Here’s why: These transactions (and other real estate trust dealings) must be handled carefully. Be sure that a suitable lender is engaged who will provide adequate documentation furnished to the County Assessor. We recommend that an attorney familiar with trust administration work with you on probate matters. It’s worth it, though. Preserving your parents’ low property tax base can result in savings of thousands of dollars. It could mean the difference between keeping the family home and having to sell it!

As long time probate real estate agents and as attorneys working in and around all kinds of properties in Los Angeles and Orange Counties, the CREM Group has made sure we support our clients, so they know the alternatives to buying, selling, or renting probatetrust, and conservatorship homes and commercial properties in California.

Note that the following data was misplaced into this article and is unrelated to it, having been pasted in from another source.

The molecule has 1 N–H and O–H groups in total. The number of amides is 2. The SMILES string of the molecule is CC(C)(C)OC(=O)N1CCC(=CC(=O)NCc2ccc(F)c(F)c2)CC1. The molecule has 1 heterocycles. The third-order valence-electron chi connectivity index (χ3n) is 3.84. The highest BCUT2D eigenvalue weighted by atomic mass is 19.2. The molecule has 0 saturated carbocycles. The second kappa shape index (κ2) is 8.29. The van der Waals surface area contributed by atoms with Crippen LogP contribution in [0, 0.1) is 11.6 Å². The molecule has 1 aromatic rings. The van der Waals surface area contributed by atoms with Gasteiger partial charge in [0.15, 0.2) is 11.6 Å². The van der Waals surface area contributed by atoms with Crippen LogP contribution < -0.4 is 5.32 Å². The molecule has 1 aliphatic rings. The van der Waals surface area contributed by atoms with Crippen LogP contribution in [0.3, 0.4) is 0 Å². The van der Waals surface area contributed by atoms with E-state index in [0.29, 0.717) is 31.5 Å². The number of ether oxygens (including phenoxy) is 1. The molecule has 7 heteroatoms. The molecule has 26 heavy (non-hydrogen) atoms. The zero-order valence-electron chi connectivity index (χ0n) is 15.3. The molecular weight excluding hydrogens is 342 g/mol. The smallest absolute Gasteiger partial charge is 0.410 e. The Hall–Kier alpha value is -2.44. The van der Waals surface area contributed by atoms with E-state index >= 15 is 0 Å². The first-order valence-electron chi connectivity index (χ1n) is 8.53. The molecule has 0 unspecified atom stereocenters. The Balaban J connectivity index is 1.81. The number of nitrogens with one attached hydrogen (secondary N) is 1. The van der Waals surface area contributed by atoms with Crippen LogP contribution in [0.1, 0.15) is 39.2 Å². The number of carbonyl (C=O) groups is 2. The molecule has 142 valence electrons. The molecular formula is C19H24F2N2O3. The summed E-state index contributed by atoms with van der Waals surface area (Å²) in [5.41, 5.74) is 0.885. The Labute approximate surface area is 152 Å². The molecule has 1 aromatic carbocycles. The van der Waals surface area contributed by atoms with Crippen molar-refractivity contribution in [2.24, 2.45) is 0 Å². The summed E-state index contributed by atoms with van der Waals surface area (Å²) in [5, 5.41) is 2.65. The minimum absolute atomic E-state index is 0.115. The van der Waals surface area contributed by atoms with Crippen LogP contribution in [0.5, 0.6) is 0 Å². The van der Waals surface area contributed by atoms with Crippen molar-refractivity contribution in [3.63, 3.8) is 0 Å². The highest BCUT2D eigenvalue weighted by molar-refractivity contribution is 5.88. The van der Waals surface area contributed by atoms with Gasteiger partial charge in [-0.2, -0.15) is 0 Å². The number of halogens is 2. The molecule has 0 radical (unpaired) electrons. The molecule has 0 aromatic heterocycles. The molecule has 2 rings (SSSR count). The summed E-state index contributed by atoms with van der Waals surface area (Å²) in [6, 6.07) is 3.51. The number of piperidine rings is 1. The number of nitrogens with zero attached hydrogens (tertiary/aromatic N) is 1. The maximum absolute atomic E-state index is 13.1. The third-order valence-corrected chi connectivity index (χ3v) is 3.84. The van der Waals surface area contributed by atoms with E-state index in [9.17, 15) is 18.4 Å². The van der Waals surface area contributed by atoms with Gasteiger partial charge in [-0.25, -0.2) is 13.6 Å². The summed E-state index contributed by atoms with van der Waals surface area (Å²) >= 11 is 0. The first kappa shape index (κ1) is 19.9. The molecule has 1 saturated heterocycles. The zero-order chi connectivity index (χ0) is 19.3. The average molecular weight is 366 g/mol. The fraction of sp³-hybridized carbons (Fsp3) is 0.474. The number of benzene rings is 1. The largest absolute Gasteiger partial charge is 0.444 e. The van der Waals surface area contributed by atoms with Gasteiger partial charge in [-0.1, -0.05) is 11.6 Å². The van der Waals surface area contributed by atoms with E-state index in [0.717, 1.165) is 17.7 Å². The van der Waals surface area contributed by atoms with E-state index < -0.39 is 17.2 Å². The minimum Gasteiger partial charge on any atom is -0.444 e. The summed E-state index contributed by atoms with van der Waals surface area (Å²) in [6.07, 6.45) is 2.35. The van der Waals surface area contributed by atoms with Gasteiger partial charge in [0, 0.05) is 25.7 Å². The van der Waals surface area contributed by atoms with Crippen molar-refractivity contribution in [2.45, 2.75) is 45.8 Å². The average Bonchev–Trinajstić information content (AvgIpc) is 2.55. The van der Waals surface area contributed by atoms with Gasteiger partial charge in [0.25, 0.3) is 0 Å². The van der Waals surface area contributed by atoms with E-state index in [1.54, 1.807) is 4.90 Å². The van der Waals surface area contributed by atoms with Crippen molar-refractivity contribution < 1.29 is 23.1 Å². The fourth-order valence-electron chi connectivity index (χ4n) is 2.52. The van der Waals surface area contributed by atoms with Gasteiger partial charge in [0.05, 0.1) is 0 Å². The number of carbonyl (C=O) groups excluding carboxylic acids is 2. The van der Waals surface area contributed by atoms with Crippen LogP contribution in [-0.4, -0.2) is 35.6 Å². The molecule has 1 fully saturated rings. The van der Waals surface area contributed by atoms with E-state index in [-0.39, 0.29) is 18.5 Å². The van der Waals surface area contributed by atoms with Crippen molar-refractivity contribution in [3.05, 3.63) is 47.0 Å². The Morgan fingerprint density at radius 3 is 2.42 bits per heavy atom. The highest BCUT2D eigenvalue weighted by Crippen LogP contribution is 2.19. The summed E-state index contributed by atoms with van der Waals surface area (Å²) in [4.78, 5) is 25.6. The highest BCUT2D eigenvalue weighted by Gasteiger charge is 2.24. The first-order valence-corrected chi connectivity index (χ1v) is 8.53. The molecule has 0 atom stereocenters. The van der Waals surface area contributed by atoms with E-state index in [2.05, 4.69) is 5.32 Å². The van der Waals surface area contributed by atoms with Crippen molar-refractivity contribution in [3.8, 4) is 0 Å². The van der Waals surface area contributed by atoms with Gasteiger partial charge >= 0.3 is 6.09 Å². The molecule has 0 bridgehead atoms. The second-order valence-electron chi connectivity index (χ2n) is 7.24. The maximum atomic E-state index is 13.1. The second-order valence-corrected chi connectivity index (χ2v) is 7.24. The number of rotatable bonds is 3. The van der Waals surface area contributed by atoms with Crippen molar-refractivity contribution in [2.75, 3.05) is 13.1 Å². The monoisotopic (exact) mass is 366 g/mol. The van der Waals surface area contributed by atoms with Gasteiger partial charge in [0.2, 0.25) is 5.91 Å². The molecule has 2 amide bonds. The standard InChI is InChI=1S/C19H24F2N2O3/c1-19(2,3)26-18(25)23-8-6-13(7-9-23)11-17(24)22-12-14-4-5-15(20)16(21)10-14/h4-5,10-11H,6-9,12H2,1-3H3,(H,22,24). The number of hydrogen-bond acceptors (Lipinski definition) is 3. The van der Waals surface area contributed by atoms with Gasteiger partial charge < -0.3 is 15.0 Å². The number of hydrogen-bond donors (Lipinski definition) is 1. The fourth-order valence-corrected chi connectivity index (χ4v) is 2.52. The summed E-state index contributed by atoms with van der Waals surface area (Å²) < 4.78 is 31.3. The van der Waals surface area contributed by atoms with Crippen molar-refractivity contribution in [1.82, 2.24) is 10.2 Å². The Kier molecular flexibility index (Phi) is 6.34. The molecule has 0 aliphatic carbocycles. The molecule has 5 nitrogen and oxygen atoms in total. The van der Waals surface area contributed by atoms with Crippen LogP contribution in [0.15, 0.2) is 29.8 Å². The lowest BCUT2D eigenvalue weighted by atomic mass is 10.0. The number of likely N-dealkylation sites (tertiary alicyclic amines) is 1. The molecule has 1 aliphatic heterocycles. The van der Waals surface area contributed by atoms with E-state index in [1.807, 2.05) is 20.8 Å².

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As always, contact us by email here if you have any questions about real estate, probate real estate, conservatorship, or trust real estate properties, especially in Los Angeles and Orange Counties in California.

Or directly:
Mark Cianciulli, Esq.
[email protected]

DISCLAIMER: This content is meant purely for educational purposes. It contains only general information about real estate and legal matters. It is NOT legal advice and should not be treated as such. We recommend consulting a legal or tax professional before acting on any material, opinion, or perspective described herein.

COVID-19 Safety. As all of us at the CREM Group market and sell our inventory of probate, trust, and conservatorship homes for our clients, we adhere to the COVID-19 regulations set by the California Association of Realtors.